Self-defense class taught

IUS Horizon

The IUS Police give self-defense seminar during sexual assault and rape prevention week at IU Southeast.

Monica Wise, IUS Police sergeant, demonstrates proper punching technique on Jessy Haywood.
Monica Wise, IUS Police sergeant, demonstrates proper punching technique on Jessy Haywood.

Sergeant Monica Wise held a self-defense seminar attended by seven students and faculty members in Hoosier Room East on Thursday, Oct. 2.

Wise has worked with the IU Bloomington, New Albany and IU Southeast police departments and spent 15 years teaching physical tactics at the New Albany police department.

The seminar covered rape prevention, situational awareness, developing a survival mindset and a handful of basic self-defense moves.

“I’m teaching how to get out of a dangerous situation,” Wise said.

The self-defense moves covered were all focused on getting the victim out of someone’s chokehold or grab.

“There is no perfect time to escape, but by acting fast you increase your chances of survival,” Wise said.

Wise said women, because of how they are brought up to be ladies, are often timid toward their attackers and avoid a fight or struggle in an effort to survive.

“You hear stories of the victim bringing the rapist to Jesus, but don’t bet on it,” Wise said.

“You can’t negotiate with criminals, because they don’t care; if criminals were rational members of society, they would not commit crime,” Wise said.

Eye gouges, strikes to sensitive areas of the body, pressure point manipulation and moves designed to use the attackers force against them were emphasized along with basic punching.

Students and faculty in attendance enthusiastically struck pads while yelling phrases aimed at drawing attention to an attack.

The thwacking sound of fist meeting canvas mixed with a loud, high-pitched “stop,” “no,” or “get away” could be heard throughout Hoosier Room East and The Commons.

“I learned a couple of new butt-kicking techniques,” Angel Dyke, psychology junior, said.

Dyke said she felt the class did a good job of reinforcing the idea that women should always maintain a healthy guard of their surroundings.

Wise said it was important to keep the moves simple because under stress, our minds have difficulty remembering how to perform complex tasks.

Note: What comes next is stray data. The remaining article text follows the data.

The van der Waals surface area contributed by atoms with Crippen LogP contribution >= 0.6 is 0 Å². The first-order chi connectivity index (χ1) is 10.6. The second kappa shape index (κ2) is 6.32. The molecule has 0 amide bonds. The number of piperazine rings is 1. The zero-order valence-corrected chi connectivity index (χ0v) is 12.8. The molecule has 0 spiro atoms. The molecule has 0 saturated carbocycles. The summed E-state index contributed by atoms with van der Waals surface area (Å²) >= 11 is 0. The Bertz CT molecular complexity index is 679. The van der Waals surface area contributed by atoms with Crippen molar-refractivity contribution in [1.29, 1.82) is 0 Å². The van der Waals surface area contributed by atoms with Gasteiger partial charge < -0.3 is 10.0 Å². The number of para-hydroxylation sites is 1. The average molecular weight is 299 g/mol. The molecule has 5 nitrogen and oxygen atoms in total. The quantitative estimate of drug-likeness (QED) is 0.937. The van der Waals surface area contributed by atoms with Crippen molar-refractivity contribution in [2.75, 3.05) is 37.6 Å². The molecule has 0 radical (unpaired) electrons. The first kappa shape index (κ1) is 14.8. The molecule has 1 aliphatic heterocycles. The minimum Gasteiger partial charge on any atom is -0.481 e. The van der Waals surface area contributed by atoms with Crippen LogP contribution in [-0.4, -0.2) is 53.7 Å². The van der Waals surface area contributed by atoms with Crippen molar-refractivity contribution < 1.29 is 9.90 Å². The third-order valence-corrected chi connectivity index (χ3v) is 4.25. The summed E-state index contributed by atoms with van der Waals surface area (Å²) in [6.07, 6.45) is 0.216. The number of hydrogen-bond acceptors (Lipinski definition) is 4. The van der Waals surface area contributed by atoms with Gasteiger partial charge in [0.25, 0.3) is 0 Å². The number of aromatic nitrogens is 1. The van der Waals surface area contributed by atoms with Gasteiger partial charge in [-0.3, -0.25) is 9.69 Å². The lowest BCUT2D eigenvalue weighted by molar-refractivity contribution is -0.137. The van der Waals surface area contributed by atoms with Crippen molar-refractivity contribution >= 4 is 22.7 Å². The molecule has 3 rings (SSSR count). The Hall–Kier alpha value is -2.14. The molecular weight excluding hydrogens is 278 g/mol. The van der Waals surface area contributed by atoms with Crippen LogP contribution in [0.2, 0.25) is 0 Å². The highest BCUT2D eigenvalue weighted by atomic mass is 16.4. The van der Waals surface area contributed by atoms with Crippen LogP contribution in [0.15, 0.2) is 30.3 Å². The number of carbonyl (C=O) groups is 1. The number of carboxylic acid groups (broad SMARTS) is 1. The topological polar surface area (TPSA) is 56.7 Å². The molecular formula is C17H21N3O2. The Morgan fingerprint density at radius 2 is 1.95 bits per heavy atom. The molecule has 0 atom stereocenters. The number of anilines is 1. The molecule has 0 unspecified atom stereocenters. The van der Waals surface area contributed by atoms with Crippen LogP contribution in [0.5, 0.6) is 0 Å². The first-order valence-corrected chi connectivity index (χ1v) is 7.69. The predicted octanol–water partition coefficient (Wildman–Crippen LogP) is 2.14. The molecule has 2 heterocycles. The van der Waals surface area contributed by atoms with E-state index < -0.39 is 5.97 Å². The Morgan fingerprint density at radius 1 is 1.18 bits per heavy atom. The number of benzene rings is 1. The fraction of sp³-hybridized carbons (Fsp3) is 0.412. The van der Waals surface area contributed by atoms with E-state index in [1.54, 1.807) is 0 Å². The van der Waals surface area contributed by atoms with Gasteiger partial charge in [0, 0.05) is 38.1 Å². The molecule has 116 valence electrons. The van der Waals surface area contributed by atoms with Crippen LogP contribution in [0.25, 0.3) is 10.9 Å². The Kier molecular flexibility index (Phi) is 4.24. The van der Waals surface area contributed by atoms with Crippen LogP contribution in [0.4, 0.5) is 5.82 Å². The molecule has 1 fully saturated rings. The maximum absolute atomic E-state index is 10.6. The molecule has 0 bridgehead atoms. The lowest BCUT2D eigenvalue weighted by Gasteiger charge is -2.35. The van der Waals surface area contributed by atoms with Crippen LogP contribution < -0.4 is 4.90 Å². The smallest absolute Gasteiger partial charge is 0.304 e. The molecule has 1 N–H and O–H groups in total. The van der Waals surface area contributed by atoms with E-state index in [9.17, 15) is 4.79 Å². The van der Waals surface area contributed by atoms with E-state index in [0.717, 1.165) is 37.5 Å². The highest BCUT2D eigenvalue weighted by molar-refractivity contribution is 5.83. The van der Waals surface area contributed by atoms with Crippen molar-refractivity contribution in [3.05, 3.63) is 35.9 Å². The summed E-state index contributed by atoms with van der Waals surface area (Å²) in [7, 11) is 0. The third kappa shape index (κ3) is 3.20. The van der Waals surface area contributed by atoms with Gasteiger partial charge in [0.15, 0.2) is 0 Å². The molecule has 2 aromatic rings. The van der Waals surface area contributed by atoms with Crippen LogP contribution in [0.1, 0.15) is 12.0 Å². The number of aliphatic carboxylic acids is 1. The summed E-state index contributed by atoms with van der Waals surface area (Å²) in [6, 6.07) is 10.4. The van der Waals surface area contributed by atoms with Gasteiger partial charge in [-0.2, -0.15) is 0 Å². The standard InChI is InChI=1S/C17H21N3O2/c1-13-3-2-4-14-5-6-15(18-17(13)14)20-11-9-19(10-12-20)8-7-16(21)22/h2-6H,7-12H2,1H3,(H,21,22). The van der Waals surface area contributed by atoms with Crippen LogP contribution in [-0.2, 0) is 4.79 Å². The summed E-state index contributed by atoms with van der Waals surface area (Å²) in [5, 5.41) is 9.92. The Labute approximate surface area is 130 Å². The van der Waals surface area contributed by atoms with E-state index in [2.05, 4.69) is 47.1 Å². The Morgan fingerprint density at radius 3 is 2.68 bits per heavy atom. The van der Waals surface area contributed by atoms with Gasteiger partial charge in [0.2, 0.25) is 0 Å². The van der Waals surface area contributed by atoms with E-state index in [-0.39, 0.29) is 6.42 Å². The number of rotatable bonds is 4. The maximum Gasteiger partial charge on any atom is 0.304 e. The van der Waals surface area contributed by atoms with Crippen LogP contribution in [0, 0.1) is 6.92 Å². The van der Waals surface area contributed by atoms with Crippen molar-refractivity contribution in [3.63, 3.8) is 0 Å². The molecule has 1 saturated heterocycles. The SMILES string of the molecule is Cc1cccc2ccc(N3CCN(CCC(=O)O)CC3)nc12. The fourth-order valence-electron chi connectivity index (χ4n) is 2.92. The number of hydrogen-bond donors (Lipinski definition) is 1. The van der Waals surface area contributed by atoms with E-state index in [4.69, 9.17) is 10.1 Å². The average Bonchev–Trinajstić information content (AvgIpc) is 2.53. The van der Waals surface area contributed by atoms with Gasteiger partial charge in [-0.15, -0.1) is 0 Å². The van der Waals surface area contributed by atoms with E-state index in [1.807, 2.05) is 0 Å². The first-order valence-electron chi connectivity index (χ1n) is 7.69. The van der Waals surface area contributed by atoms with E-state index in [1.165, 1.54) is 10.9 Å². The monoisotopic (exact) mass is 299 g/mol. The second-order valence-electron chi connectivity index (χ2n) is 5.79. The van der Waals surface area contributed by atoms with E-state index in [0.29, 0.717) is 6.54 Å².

The largest portion of the class was a lecture and presentation by Wise outlining things women can do to prevent a violent situation from happening.

“The whole purpose of the class is to raise the level of awareness,” Wise said.
Avoiding a second crime scene was another point stressed by Wise.

“Crime scene two is the ditch or sewer where we usually find the dead bodies of missing young women,” Wise said.

“You never want to go along with the attacker’s plans,” Wise said.

Wise said listening to her intuition saved her life several times while she was on duty.

While discussing this, her students agreed.

“Women will ignore feelings of intuition, because they feel they will be portrayed as a bitch,” Kim Powell, adult student center, said.

According to statistics presented at the seminar, every 45 seconds, a woman living in the United States is raped, one out of every five college women will be sexually assaulted and nine out of ten will never report the crime.

Wise said this disturbing figure is attributed to the fact that young women feel that if they report a rape or sexual assault, people will think it was their fault or label them as promiscuous.

“It is so important that victims report it and talk to someone, because, if they don’t, it will affect them the rest of their lives,” Wise said.

Wise said countless studies have shown that talking to someone after a traumatic event such as rape will help the victim recover.

“Rape is all about control; if you are raped, the attacker takes your control and when you talk to someone you are taking it back,” Wise said.

Two students in attendance talked to the group about their sexual assault experiences, and both of them expressed a sense of relief from talking to people.

Personal counseling is offered at IU Southeast. The personal counseling office is located in the University C enter South, room 201.

Wise said that while working at the IU Bloomington police department, she read a disturbing statistic showing 58 percent of men polled on college campuses said they would carry out a sexual assault if they knew they could get away with it.

Wise said 85 percent of sexual assault involves someone familiar to the victim like a friend, boyfriend or a family member.

Wise said young women should always have personal rules for dates and stick to them.

“Try to go on group dates, and never send a mixed signal,” Wise said.

By MICHAEL MARCELL
Staff Writer
mdmarcel@ius.edu